Ulamas appeal for Sinnott release
- John Unson () - October 21, 2009 - 12:00am

COTABATO CITY , Philippines  – The 5,000-member National Ulama Conference of the Philippines (NUCP) yesterday appealed for the immediate release of kidnapped Irish priest Michael Sinnott.

The NUCP, a nationwide organization of Islamic scholars whose members include preachers trained in Islamic countries abroad, issued a statement condemning the kidnapping of Sinnott as anti-Islam.

“We condemn this act as violently opposed to the tenets of Islam and Christianity (and)… a departure from the long tradition of tolerance, compassion and goodwill held in common by these faiths,” the NUCP said.

The group also urged a peaceful dialogue for the safe release of Sinnott.

“We likewise call on the members of society to see the urgent need for sustained dialogue among its diverse members in light of this recurring incidence of abduction of civilians,” the NUCP said.

The group also criticized the media for labeling the suspected kidnappers of Sinnott as “Muslim terrorists” and “Islamic militants.”

They said the labels, which they said were emotionally and politically charged, had maligned the Islamic faith in referring to the supposed abductors of the Irish priest.

Six armed gunmen kidnapped the 79-year-old Irish priest from his home at the Missionary Society of Saint Columban compound in Pagadian City on Oct. 11.

Authorities initially suspected a group of pirates snatched Sinnott and brought him to the custody of a commander of the Moro Islamic Liberation Front (MILF) in Lanao del Norte.

The Islamic scholars said the continued labeling of the suspects would only widen the rift between Muslims and Christians in the region.

“Whilst we similarly condemn these acts of harassment against Islam, we are cognizant and highly appreciative of a tradition held in media practice which in nature is remarkably Islamic – that of actively and courageously speaking out against injustices in the preservation of the integrity of the Ummah or the larger community, one that derives its strength from finding unity in diversity,” the group said.

The provincial chapters of the NUCP in Lanao del Sur and Lanao del Norte said they have sent emissaries to convince the kidnappers of Sinnott to release him without any ransom.

The Armed Forces of the Philippines (AFP), on the other hand, called on the MILF to help the government in locating Sinnott.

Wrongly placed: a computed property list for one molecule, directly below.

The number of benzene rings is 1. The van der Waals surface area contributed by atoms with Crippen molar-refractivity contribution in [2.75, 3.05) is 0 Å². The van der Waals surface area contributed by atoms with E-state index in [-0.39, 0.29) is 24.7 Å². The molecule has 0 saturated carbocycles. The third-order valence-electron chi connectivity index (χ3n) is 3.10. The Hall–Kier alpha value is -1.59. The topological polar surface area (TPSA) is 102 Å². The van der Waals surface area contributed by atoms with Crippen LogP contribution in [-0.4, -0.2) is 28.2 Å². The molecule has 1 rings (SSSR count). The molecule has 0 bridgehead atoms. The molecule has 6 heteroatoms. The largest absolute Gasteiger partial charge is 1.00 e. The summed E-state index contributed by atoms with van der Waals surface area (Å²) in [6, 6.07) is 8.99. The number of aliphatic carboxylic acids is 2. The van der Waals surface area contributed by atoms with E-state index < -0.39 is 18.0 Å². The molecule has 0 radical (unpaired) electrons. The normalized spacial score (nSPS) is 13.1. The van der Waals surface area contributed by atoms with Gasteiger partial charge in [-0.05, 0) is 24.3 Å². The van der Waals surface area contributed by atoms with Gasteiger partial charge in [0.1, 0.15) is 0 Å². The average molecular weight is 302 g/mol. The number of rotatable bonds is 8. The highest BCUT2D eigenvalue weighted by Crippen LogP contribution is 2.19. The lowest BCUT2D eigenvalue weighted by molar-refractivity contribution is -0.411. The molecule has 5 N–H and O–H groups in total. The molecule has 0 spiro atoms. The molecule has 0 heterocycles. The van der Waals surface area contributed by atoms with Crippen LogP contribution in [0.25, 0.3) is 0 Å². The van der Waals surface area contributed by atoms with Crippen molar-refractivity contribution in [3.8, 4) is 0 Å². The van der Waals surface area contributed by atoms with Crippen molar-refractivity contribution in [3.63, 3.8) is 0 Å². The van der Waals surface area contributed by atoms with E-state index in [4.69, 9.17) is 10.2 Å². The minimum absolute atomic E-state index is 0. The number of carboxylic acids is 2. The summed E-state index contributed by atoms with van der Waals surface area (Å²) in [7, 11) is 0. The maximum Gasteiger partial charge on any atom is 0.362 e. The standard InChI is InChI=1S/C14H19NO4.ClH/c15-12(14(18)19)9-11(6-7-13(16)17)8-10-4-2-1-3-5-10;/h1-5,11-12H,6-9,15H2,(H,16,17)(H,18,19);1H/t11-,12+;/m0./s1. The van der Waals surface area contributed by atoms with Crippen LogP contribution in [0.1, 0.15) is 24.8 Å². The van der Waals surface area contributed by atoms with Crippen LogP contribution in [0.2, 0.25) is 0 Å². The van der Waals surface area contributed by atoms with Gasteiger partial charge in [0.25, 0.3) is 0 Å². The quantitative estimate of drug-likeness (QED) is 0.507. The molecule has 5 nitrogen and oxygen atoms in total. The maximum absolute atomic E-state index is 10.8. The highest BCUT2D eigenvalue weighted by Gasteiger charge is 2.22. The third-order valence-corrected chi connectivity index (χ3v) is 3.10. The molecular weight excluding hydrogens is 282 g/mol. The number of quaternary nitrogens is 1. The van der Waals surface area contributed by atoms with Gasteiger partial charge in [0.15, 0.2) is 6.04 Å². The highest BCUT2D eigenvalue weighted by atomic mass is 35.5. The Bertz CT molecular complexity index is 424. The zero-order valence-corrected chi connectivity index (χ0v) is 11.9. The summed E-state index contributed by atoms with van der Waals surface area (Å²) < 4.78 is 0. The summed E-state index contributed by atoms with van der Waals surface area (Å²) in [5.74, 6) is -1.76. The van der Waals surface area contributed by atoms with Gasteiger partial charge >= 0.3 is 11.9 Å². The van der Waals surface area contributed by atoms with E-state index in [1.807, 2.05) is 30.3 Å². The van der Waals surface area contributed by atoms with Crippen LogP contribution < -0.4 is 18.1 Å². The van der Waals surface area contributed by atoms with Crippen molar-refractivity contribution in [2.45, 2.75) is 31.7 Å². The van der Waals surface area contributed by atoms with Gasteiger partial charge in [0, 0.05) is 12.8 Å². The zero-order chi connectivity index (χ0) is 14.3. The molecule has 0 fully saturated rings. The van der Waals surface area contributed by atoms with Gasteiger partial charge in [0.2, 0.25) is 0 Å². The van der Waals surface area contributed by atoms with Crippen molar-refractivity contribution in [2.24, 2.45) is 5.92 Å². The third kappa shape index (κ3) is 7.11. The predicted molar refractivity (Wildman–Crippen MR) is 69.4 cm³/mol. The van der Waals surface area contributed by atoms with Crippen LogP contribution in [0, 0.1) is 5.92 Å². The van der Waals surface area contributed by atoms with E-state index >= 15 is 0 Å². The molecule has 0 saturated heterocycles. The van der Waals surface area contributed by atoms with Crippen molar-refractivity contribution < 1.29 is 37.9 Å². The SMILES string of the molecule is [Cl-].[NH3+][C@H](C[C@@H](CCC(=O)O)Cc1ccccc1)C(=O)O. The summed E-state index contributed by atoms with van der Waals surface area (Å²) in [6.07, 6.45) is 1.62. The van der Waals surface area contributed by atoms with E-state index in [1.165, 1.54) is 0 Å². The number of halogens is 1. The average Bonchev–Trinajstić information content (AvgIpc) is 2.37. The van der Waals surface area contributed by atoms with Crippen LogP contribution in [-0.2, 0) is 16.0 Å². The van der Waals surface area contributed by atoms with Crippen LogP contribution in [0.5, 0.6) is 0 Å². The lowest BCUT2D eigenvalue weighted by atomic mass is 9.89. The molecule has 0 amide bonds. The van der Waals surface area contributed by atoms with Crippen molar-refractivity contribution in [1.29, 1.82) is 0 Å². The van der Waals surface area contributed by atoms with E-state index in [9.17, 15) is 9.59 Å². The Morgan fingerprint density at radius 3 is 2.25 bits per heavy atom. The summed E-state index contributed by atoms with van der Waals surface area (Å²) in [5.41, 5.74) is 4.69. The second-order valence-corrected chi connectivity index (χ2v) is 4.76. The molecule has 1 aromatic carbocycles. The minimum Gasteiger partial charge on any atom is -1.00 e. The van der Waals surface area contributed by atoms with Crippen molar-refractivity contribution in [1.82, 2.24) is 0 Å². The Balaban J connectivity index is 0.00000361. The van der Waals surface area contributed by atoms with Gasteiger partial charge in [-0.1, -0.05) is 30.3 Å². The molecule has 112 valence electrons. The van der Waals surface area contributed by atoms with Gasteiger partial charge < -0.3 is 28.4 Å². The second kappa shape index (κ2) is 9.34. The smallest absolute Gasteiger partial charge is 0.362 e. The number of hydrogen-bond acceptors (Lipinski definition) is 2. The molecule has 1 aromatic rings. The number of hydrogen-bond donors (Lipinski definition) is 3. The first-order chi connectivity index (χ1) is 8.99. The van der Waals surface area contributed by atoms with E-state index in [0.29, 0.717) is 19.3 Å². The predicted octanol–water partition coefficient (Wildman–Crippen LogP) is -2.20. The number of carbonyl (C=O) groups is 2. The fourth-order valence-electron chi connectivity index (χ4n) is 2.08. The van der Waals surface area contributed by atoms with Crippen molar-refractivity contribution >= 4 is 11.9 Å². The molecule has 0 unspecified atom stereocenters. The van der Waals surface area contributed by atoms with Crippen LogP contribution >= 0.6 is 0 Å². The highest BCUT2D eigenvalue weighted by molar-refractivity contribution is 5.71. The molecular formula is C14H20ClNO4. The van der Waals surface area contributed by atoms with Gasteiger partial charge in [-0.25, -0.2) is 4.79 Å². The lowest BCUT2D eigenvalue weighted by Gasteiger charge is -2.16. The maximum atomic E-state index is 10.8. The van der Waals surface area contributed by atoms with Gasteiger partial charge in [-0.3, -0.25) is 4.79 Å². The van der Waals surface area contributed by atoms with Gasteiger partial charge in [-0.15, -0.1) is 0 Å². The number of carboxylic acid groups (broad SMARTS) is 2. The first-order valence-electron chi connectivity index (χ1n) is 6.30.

AFP spokesman Lt. Col. Romeo Brawner said the Armed Forces is asking for help from the MILF but not necessarily sending rebel forces to locate the priest.

Brawner said it would do more harm than good to send rebel forces to the area because of the possibility of a “misencounter” with government troops tracking down Sinnott and his kidnappers.

“Our troops are already in the area, ready to launch a rescue operation… we are appealing to the MILF not to do this action, not to send in troops because it might just complicate the issue, complicate the situation on the ground,” he said.

Brawner said the MILF could help find the Irish priest even without deploying their forces in Lanao del Norte and Lanao del Sur.

The MILF denied taking part in the kidnapping and offered to help the government determine Sinnott’s whereabouts.

MILF spokesman Eid Kabalu said the MILF has an obligation to the government to search for criminal groups operating in their known enclaves.

He said MILF commanders have been ordered to report any sightings of Sinnott and his abductors.

The military said Sinnott and his kidnappers are still holding out in the jungles somewhere in the boundaries of the two Lanao provinces.

Brawner said there are “strong” indications that Sinnott and his abductors are still in the area, but added that they are checking on reports that the priest was already brought to the custody of the Abu Sayyaf in Basilan. –With James Mananghaya


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